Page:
Tuesday, May 29, 2012
I rarely have an uninterrupted conversation. At work, we’re all busy going in different directions, it’s rare to find five minutes to talk about something specific. We had instituted a “ten minute standing meeting” in the morning for basic, basic checkins, but we’ve even given those up.
Nathan and I chat on Google Talk during the day for logistical issues. How did drop off go? Would this time work for a teacher conference? Did you see the message from your mom? Our long, winding conversations from our first years have given way to busy work days.
Most of my communication with friends and family comes in the form of Facebook updates or brief emails. Though these are short, they help me feel connected to a world beyond my work and my boys. My teos, my oldest friends, I used to spend hours and hours talking about every last little thing. I’d talk something over with Jean, then Heather, then Sven, and then I write about it, then I might write a letter to Jean about it, highlighting things Heather and Sven had said. Now I know if Jean’s had coffee, whether her kids are napping. I know when Heather reads an article she likes, and I know when Sven is going to juggle, several states away. It’s not the same, but I’m grateful for it.
If I’m home with Nathan and the boys, we’re usually always talking over one another. It’s difficult to have a cohesive conversation with a three year old under ideal conditions, but with four of us in the same room, it’s a mish mash of words. Every substantive topic is interspersed with reminders to sit in a chair, to use nice words, to talk without chewie in your mouth, or requests for repeats. Noah’s just on the verge of conversation. He’s fluent in finger pointing, gestures, squeals and grunts. He knows a few signs, “more” and “all done” and the all-important head shake “no.” I’m trying to teach him the sign for milk. He can say “mama” but it sounds a lot like what I think his word for “food” is (mum-mum) so it’s hard sometimes to interpret his meaning. His attempts to articulate himself are another frequent interruption. If he tries to tell us something, I’ll try to work out what it is, sometimes regardless of what else may be happening.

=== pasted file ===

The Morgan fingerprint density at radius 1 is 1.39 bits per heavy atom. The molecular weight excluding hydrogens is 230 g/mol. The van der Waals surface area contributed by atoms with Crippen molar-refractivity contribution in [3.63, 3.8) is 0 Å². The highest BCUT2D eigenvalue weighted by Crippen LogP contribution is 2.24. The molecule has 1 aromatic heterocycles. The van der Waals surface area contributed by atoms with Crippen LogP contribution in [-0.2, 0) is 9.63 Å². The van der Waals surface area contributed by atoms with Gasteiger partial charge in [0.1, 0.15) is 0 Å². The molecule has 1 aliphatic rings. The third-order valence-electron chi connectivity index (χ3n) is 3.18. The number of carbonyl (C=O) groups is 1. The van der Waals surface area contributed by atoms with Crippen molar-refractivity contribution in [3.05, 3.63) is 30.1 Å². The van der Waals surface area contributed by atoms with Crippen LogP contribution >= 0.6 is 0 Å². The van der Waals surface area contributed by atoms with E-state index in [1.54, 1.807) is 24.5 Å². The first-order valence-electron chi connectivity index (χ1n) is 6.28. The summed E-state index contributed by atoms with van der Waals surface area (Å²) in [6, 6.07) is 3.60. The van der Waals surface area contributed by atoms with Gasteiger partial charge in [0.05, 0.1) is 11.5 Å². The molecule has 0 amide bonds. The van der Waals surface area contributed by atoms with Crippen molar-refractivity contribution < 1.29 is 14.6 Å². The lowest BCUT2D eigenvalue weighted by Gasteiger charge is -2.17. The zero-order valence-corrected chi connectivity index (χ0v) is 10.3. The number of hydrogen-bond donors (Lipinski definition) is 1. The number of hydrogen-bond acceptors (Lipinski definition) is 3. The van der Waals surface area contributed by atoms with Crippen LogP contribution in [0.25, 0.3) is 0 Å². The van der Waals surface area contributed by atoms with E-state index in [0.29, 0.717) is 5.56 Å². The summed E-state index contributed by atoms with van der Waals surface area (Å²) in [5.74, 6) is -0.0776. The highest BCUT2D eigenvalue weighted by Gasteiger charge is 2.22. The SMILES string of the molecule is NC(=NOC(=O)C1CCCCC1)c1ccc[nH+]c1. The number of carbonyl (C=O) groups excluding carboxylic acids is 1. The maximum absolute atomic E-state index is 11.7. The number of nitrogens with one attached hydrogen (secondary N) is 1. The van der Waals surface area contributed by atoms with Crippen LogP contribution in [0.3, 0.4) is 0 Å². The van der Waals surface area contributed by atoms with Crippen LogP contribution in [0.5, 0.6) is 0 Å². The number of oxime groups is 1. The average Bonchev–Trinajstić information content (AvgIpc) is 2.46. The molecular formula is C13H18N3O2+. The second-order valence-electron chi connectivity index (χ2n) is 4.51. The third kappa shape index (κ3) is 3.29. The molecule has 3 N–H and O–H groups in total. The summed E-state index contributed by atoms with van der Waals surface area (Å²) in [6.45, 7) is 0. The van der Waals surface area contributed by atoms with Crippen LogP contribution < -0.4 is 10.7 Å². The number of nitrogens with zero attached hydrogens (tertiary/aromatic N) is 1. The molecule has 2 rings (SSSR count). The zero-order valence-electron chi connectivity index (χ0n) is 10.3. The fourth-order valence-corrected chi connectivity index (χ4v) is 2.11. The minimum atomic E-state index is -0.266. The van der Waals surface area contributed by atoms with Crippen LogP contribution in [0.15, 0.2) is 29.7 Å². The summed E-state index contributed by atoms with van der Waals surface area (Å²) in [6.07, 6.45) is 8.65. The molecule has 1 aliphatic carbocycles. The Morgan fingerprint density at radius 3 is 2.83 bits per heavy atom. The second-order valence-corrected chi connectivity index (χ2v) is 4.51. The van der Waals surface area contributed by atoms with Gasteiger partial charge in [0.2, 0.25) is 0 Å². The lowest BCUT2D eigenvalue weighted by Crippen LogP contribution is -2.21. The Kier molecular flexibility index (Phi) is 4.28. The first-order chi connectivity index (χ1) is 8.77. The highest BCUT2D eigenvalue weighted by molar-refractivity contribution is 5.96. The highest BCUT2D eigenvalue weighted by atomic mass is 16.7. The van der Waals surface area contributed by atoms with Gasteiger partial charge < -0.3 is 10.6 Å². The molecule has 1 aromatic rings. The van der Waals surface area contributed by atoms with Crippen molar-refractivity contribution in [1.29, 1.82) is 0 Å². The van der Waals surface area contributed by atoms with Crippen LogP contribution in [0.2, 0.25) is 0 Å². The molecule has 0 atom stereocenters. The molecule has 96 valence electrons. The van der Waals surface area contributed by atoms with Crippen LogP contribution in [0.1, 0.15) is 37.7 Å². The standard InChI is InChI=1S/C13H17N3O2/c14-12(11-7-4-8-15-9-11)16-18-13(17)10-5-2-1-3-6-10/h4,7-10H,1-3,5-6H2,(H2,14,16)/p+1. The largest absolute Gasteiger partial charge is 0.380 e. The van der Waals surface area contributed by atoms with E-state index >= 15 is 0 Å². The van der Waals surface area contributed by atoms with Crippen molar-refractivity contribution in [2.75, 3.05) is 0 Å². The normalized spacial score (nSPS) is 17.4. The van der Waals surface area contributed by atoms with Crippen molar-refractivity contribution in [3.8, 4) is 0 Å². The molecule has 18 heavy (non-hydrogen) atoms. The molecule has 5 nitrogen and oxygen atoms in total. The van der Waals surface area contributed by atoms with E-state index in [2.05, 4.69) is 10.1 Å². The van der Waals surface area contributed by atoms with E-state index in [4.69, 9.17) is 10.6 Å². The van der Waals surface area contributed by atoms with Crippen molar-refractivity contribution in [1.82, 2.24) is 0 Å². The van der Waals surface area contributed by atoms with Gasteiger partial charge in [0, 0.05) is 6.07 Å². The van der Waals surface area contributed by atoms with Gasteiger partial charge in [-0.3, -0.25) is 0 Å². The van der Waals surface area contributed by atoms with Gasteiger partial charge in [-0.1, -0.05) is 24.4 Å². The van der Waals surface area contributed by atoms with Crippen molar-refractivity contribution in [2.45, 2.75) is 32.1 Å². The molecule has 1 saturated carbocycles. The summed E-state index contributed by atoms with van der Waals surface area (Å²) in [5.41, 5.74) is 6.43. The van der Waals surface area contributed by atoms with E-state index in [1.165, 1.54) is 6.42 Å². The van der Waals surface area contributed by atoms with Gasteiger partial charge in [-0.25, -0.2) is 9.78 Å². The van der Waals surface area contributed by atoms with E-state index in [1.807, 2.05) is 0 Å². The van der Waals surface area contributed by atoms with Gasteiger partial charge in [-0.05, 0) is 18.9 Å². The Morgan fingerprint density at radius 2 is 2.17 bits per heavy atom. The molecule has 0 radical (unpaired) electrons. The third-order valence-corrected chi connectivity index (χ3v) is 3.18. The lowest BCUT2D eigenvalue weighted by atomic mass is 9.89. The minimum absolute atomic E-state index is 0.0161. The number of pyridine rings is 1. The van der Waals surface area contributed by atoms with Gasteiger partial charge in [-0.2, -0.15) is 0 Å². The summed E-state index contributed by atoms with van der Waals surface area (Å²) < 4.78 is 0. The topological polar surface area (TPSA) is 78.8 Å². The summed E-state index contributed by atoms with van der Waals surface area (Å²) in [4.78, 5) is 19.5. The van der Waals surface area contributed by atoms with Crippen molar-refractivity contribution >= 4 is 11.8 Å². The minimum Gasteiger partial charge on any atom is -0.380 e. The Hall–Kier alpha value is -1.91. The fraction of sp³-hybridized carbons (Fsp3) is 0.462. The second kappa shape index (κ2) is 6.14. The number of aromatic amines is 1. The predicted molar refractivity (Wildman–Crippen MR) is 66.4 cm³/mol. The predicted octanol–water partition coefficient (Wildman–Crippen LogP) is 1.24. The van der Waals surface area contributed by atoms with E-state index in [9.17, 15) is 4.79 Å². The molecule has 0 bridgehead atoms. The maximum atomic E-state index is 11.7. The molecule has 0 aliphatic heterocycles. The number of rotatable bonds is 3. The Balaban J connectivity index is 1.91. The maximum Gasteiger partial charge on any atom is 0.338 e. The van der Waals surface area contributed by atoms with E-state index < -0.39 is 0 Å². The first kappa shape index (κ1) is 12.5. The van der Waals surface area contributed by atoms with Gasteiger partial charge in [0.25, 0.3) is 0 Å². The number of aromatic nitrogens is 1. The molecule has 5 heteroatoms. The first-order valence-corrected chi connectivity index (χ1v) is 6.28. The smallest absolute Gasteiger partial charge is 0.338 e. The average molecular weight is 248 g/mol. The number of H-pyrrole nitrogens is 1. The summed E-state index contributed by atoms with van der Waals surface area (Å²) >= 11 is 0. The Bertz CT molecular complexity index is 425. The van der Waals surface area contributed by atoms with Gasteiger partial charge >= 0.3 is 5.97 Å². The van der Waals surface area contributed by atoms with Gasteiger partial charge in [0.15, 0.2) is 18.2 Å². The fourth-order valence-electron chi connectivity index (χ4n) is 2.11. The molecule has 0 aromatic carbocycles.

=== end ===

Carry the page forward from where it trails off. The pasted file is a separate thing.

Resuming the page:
For one hour a day, though, there is time and space and generally, inclination, to talk. Our walk. We haven’t missed a day since 2007, except the days I was in the hospital giving birth. Nathan and I get exercise, and the boys share the Double Bob. The stroller is their cue that the day is winding down, and they are usually calm and happy. This is when Miles will tell us things about his day. He will sing us some songs. This is when I’ll find out what Nathan had for lunch. I might call my mom or my dad to check in. Noah will point at things, or mumble happily about whatever he’s found on his snack tray. We’ll notice new things in the neighborhood. We’ll even have time to talk to the cats, the birds, or any interesting work trucks parked on the street.
Many nights we don’t sit down to the dinner table at the same time, if we eat at the table at all. Instead, we have our walks as our family time. I don’t know yet how we’ll negotiate our walks as the boys outgrow the stroller, but we’ll figure it out. All too soon, I’m sure, our house will be full of space for conversation again, and I know I’ll miss the interruptions.